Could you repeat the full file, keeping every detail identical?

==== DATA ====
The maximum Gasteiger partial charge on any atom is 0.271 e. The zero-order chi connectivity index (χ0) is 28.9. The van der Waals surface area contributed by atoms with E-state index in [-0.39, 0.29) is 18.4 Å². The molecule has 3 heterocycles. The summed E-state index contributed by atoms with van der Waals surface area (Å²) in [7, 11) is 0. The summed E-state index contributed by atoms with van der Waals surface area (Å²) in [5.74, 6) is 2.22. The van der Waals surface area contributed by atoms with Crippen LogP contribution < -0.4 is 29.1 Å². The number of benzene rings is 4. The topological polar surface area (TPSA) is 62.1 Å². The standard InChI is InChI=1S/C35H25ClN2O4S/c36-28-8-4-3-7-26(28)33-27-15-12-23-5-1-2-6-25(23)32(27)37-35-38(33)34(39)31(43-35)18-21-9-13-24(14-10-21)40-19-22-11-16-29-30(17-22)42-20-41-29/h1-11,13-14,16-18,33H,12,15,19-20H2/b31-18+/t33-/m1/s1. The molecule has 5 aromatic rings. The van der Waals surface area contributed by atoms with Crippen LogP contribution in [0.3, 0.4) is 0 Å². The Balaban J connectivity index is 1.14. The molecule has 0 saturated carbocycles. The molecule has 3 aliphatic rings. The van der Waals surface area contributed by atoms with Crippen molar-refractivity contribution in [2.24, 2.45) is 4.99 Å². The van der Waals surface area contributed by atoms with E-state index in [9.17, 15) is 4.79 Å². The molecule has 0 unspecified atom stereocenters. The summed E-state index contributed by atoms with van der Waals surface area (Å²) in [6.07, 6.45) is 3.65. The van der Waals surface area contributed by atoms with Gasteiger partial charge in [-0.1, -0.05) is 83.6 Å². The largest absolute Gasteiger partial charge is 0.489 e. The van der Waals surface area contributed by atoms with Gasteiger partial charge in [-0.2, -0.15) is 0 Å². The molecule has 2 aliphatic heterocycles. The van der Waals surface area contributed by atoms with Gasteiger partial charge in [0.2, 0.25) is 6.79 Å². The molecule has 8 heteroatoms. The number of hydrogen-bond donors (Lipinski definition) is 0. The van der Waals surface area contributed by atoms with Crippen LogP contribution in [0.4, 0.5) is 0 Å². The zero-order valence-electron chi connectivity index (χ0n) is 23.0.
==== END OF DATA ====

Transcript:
The maximum Gasteiger partial charge on any atom is 0.271 e. The zero-order chi connectivity index (χ0) is 28.9. The van der Waals surface area contributed by atoms with E-state index in [-0.39, 0.29) is 18.4 Å². The molecule has 3 heterocycles. The summed E-state index contributed by atoms with van der Waals surface area (Å²) in [7, 11) is 0. The summed E-state index contributed by atoms with van der Waals surface area (Å²) in [5.74, 6) is 2.22. The van der Waals surface area contributed by atoms with Crippen LogP contribution < -0.4 is 29.1 Å². The number of benzene rings is 4. The topological polar surface area (TPSA) is 62.1 Å². The standard InChI is InChI=1S/C35H25ClN2O4S/c36-28-8-4-3-7-26(28)33-27-15-12-23-5-1-2-6-25(23)32(27)37-35-38(33)34(39)31(43-35)18-21-9-13-24(14-10-21)40-19-22-11-16-29-30(17-22)42-20-41-29/h1-11,13-14,16-18,33H,12,15,19-20H2/b31-18+/t33-/m1/s1. The molecule has 5 aromatic rings. The van der Waals surface area contributed by atoms with Crippen LogP contribution in [0.3, 0.4) is 0 Å². The Balaban J connectivity index is 1.14. The molecule has 0 saturated carbocycles. The molecule has 3 aliphatic rings. The van der Waals surface area contributed by atoms with Crippen molar-refractivity contribution in [2.24, 2.45) is 4.99 Å². The van der Waals surface area contributed by atoms with E-state index in [9.17, 15) is 4.79 Å². The molecule has 0 unspecified atom stereocenters. The summed E-state index contributed by atoms with van der Waals surface area (Å²) in [6.07, 6.45) is 3.65. The van der Waals surface area contributed by atoms with Gasteiger partial charge in [-0.1, -0.05) is 83.6 Å². The largest absolute Gasteiger partial charge is 0.489 e. The van der Waals surface area contributed by atoms with Gasteiger partial charge in [-0.2, -0.15) is 0 Å². The molecule has 2 aliphatic heterocycles. The van der Waals surface area contributed by atoms with Gasteiger partial charge in [0.2, 0.25) is 6.79 Å². The molecule has 8 heteroatoms. The number of hydrogen-bond donors (Lipinski definition) is 0. The van der Waals surface area contributed by atoms with Crippen LogP contribution in [0.4, 0.5) is 0 Å². The zero-order valence-electron chi connectivity index (χ0n) is 23.0.